What’s next for L.A.?

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By Ray Richardson

Contributing Writer

SOUTH LOS ANGELES — What’s next for Los Angeles after a 30-year remembrance of the Rodney King riots brought together civic leaders, activists, police officials and two communities still coping with a fragile relationship?

For organizers of the commemoration, the ideal outcome would be significant healing between Black and Korean-American communities and more peace and trust between the Los Angeles Police Department and minorities.

There are beliefs that both goals are within reach.

“We laid out a blueprint for continued unity, reconciliation and peace for the city,” said Najee Ali, executive director of Project Islamic Hope and one of the commemoration organizers. “We believe this blueprint will make a difference.”

Ali was among a large contingent of civic and community leaders that gathered April 29 on the corner of Florence and Normandie avenues — the flashpoint of the 1992 riots — for a press conference designed to move the city forward.

Speakers at the press conference included Los Angeles Mayor Eric Garcetti, U.S. Rep. (and mayoral candidate) Karen Bass; Gerald Woodyard, commanding officer of LAPD’s South Bureau; Lora King, Rodney King’s daughter; and Shinese Harlins, cousin of Latasha Harlins, a Black teenager who was fatally shot by a Korean store owner in 1991.

Latasha Harlins’ shooting motivated Black protestors to destroy Korean-owned businesses during the riots. Shinese Harlins, who created the Latasha Harlins Foundation, pledged her support to help build peace between the two communities. Harlins was invited to speak on April 29 at the closing commemorative service, an event coordinated by the SAIGU30 Campaign, a Korean-based initiative.

“After I spoke, several Koreans came up to me and asked if they could hug me,” Harlins said. “I said ‘Bring it on’. One of the Asian guys told me he wants to get into a better comfort zone and talk more to Black people. Both sides need to get more comfortable talking to each other.”

The push for unity will not be easy. Shortly after the Florence and Normandie press conference, Harlins said she received a couple of hate emails through her website from Korean-Americans.

Harlins said one of the emails claimed her cousin “got what she deserved.” Harlins said she did not respond to the emails.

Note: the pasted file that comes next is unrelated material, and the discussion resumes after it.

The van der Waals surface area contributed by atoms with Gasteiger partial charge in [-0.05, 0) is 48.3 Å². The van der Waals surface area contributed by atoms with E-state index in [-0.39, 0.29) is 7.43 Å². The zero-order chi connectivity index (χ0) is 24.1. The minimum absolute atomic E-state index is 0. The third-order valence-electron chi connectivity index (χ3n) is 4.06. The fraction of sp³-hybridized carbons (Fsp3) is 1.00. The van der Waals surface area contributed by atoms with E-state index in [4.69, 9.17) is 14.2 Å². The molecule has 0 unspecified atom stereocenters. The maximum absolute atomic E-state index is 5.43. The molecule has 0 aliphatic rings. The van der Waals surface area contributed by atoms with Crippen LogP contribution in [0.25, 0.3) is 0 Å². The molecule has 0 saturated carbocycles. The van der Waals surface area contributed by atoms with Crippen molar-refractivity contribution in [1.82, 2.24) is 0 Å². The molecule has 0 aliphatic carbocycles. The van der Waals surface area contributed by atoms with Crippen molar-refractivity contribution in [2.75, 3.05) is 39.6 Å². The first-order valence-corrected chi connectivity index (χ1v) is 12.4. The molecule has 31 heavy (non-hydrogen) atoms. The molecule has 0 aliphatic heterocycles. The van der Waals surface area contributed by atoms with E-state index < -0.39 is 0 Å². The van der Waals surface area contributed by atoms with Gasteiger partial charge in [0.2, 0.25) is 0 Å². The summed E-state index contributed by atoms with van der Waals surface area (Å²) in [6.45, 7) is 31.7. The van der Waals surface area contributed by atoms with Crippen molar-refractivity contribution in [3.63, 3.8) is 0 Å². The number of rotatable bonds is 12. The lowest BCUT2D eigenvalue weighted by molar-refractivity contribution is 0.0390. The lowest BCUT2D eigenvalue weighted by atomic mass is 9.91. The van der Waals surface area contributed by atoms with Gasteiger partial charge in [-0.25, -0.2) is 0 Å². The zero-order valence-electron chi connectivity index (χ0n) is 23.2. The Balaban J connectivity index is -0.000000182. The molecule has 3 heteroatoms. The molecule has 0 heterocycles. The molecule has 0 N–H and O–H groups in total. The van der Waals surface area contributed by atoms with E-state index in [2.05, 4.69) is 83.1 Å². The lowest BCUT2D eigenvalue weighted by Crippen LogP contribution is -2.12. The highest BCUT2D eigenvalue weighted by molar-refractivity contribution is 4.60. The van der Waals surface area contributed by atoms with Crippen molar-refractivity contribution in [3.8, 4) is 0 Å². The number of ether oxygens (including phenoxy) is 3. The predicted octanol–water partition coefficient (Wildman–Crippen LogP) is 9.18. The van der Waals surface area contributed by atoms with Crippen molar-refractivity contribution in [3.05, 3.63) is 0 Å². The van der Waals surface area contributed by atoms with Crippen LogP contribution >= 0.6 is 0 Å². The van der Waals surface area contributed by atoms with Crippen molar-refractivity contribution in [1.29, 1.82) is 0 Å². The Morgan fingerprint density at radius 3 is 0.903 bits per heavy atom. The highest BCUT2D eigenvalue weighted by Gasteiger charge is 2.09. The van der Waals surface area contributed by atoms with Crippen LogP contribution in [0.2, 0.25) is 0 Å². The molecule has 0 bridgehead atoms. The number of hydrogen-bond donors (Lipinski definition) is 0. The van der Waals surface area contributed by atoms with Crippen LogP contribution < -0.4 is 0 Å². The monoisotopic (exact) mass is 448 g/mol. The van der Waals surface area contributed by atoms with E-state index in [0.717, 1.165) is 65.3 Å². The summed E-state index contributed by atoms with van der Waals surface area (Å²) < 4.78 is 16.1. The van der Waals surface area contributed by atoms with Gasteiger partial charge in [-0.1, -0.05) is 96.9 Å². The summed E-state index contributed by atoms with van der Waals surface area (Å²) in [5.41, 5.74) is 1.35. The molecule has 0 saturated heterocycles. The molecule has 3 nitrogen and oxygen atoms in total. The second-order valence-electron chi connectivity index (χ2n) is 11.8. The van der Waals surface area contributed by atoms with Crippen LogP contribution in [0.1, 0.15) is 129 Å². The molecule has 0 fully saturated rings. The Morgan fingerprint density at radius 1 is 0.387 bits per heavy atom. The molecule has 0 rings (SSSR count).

Ali also had a challenging moment when a Black gang member approached him after the press conference objecting to attempts to make peace with the Korean-American community.

“We have to move forward and ignore the ignorance of a few,” Ali said. “The majority of the Black community definitely wants peace and reconciliation with Korean citizens in our city.”

Hyepin Im, president and CEO of FaceLA, one of the main organizers of the 30-year commemoration, said this remembrance of the riots had a “much different feel” than the 10- and 20-year observations. Im, a South Korean native who has lived in Southern California since 1974, is optimistic that relations between Black and Korean-American communities will improve.

“I can honestly feel that this year was truly a breakthrough,” Im said. “Something is shifting. I am very hopeful. At least there’s a pathway for understanding. I think we can minimize a repeat of all the bad interactions in the past.”

Im and Harlins chatted after Harlins spoke at the closing commemoration service. They exchanged numbers and agreed to keep in touch and collaborate on future events.

Im invited Harlins and Ali to a luncheon May 9 at the Korean Consulate in Hancock Park.

Ali expressed hope that similar outreach with LAPD will continue after the 30-year commemoration. Ali and other Black leaders have applauded LAPD Chief Michel Moore for being more “cooperative and accessible” regarding police issues in Black communities.

“There has been major progress,” Ali said. “Whenever we’ve raised issues about racial profiling or other things, Moore has addressed it quickly and made changes. LAPD is doing [its] part. We have to look in the mirror more and do our part. The police are not killing us everyday. We’re doing that to ourselves.”

Ray Richardson is a contributing writer for The Wave. He can be reached at rayrich55@gmail.com.


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